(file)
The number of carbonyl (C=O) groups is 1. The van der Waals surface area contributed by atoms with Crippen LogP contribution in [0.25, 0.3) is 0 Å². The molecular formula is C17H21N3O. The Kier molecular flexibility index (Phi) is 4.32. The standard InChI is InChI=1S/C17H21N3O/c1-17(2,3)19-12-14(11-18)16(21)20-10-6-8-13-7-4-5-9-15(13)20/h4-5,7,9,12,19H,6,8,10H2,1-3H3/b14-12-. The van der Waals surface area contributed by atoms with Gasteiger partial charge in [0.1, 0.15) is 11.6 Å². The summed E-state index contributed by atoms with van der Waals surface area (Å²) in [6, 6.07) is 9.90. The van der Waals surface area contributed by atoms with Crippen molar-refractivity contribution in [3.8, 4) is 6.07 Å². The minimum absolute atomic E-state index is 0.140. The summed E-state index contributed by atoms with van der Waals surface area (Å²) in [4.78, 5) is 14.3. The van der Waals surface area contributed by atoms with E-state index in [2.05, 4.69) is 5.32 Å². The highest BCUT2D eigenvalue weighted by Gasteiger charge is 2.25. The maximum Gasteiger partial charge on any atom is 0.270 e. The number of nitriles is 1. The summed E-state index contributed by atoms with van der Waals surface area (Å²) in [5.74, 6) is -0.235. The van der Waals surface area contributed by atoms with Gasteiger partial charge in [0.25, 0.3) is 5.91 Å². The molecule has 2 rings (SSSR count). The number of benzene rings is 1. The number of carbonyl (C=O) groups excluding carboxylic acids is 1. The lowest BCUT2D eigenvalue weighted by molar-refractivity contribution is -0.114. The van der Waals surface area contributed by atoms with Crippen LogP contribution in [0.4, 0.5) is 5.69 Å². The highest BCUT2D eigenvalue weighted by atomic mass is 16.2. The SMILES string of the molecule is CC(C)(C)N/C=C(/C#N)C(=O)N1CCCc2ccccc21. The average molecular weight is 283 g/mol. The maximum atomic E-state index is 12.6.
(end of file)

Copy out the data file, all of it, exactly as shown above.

The number of carbonyl (C=O) groups is 1. The van der Waals surface area contributed by atoms with Crippen LogP contribution in [0.25, 0.3) is 0 Å². The molecular formula is C17H21N3O. The Kier molecular flexibility index (Phi) is 4.32. The standard InChI is InChI=1S/C17H21N3O/c1-17(2,3)19-12-14(11-18)16(21)20-10-6-8-13-7-4-5-9-15(13)20/h4-5,7,9,12,19H,6,8,10H2,1-3H3/b14-12-. The van der Waals surface area contributed by atoms with Gasteiger partial charge in [0.1, 0.15) is 11.6 Å². The summed E-state index contributed by atoms with van der Waals surface area (Å²) in [6, 6.07) is 9.90. The van der Waals surface area contributed by atoms with Crippen molar-refractivity contribution in [3.8, 4) is 6.07 Å². The minimum absolute atomic E-state index is 0.140. The summed E-state index contributed by atoms with van der Waals surface area (Å²) in [4.78, 5) is 14.3. The van der Waals surface area contributed by atoms with E-state index in [2.05, 4.69) is 5.32 Å². The highest BCUT2D eigenvalue weighted by Gasteiger charge is 2.25. The maximum Gasteiger partial charge on any atom is 0.270 e. The number of nitriles is 1. The summed E-state index contributed by atoms with van der Waals surface area (Å²) in [5.74, 6) is -0.235. The van der Waals surface area contributed by atoms with Gasteiger partial charge in [0.25, 0.3) is 5.91 Å². The molecule has 2 rings (SSSR count). The number of benzene rings is 1. The number of carbonyl (C=O) groups excluding carboxylic acids is 1. The lowest BCUT2D eigenvalue weighted by molar-refractivity contribution is -0.114. The van der Waals surface area contributed by atoms with Crippen LogP contribution in [0.4, 0.5) is 5.69 Å². The highest BCUT2D eigenvalue weighted by atomic mass is 16.2. The SMILES string of the molecule is CC(C)(C)N/C=C(/C#N)C(=O)N1CCCc2ccccc21. The average molecular weight is 283 g/mol. The maximum atomic E-state index is 12.6.